I can see the merits of 4-3-3 in principle, but at the moment in the absence of Masina, who would we play at LB? Neither Sema nor Femenia would seem a good fit and it you use one of the existing CB it’s barely a change from what we’re doing at the moment. Also, given that the four central defenders have arguably been some of our consistently best performers (along with the two wing backs) it would seem perverse to leave two of them out.

3-5-3 would probably be out best bet at the moment, but the ref and the opposition might notice…

6. David - 24/11/2020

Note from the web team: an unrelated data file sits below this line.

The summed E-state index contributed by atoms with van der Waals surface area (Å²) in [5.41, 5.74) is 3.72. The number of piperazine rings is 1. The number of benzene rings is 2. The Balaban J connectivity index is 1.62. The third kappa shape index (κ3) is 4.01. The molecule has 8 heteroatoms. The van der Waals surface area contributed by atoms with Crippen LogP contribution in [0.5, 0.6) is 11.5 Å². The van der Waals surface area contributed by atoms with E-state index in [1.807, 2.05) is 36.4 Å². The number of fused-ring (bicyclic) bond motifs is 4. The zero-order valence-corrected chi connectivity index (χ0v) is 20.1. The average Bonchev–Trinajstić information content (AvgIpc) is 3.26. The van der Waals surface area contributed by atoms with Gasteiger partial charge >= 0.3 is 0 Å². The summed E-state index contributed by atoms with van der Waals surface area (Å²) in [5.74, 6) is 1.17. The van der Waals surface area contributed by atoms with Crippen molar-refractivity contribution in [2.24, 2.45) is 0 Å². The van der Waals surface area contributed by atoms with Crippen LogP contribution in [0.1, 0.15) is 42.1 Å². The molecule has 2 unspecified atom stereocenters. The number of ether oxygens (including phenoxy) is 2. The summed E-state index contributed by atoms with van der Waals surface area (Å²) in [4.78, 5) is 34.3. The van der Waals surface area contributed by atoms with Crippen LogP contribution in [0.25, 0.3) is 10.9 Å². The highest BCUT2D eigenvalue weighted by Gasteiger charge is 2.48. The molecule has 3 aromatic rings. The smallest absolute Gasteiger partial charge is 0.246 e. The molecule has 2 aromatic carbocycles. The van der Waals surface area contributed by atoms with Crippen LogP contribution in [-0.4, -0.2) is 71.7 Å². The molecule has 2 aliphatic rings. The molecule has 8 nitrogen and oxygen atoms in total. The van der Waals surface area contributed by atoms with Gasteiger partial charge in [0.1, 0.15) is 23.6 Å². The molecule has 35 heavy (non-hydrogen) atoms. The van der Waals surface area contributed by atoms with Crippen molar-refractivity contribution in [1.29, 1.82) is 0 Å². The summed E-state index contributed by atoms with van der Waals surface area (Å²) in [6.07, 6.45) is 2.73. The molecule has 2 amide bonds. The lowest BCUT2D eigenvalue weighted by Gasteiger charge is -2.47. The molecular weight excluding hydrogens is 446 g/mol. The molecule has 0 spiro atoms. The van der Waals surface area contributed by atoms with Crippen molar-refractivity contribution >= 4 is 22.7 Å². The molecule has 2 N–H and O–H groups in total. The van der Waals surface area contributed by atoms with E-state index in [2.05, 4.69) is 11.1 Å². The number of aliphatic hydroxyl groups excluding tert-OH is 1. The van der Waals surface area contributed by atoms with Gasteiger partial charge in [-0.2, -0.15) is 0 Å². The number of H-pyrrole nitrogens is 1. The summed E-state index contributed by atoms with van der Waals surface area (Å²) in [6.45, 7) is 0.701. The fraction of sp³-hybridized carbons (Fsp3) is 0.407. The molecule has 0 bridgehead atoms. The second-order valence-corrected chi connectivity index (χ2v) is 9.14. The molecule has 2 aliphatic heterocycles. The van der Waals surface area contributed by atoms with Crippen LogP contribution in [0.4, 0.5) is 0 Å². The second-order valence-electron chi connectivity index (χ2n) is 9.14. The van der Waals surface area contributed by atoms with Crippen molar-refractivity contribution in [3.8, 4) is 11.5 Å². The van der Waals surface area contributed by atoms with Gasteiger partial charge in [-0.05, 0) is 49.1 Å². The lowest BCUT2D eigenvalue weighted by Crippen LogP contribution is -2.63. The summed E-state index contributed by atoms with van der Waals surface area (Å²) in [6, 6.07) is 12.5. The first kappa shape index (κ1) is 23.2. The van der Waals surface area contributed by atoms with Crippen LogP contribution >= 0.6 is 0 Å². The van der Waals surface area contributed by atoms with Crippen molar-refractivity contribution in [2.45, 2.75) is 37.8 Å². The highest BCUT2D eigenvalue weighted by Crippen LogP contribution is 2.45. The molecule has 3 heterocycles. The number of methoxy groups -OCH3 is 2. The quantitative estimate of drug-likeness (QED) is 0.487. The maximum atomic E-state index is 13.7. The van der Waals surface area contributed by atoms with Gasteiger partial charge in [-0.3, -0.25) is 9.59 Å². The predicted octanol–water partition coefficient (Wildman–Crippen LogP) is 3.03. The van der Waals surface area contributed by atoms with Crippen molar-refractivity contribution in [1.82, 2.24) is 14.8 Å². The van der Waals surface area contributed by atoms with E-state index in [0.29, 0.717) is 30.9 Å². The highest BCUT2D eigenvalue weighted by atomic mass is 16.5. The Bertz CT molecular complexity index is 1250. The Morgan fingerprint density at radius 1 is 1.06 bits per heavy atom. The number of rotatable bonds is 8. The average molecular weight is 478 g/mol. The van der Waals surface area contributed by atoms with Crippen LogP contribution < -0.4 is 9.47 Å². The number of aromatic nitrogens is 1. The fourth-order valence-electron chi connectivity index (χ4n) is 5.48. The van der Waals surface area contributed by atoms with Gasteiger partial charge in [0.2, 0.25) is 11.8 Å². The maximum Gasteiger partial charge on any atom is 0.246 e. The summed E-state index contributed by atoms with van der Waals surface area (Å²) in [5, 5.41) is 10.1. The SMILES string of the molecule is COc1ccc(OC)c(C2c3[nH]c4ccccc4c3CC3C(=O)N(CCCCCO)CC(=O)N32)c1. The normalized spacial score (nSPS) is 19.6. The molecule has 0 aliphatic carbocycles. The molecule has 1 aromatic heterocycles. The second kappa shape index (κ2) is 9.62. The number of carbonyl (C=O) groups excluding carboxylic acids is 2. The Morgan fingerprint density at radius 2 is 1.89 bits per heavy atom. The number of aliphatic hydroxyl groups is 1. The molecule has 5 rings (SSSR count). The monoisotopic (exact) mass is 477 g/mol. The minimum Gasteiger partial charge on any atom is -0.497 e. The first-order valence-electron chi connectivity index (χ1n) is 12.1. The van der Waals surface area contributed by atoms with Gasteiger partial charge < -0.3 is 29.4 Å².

One of the negatives of 5 years in the prem is the problem of reasonable expectation. During the Wycombe game the commentator said their operational budget was £5M per annum; Andre Grey alone allegedly earns 75% of this on his own. It is not completely unreasonable therefore to merge most expensive players into the best players into the best team. Thankfully it does not work like that. Many of my favourite teams watford XI’s were greater than the sum of their parts because the combination of pace, Hameur Bouazza, technical ability, Neal Ardley and power, Helguson spread across 3 players can be as effective as 3 individuals supposedly blessed with each trait.

On the positive side, Cathcart’s is much more comfortable on the left of the back 3 than Wilmot is and kiko had another 8/10 game.

7. John Ford - 26/11/2020

Although Heidar’s penalties were definitely guile rather than power!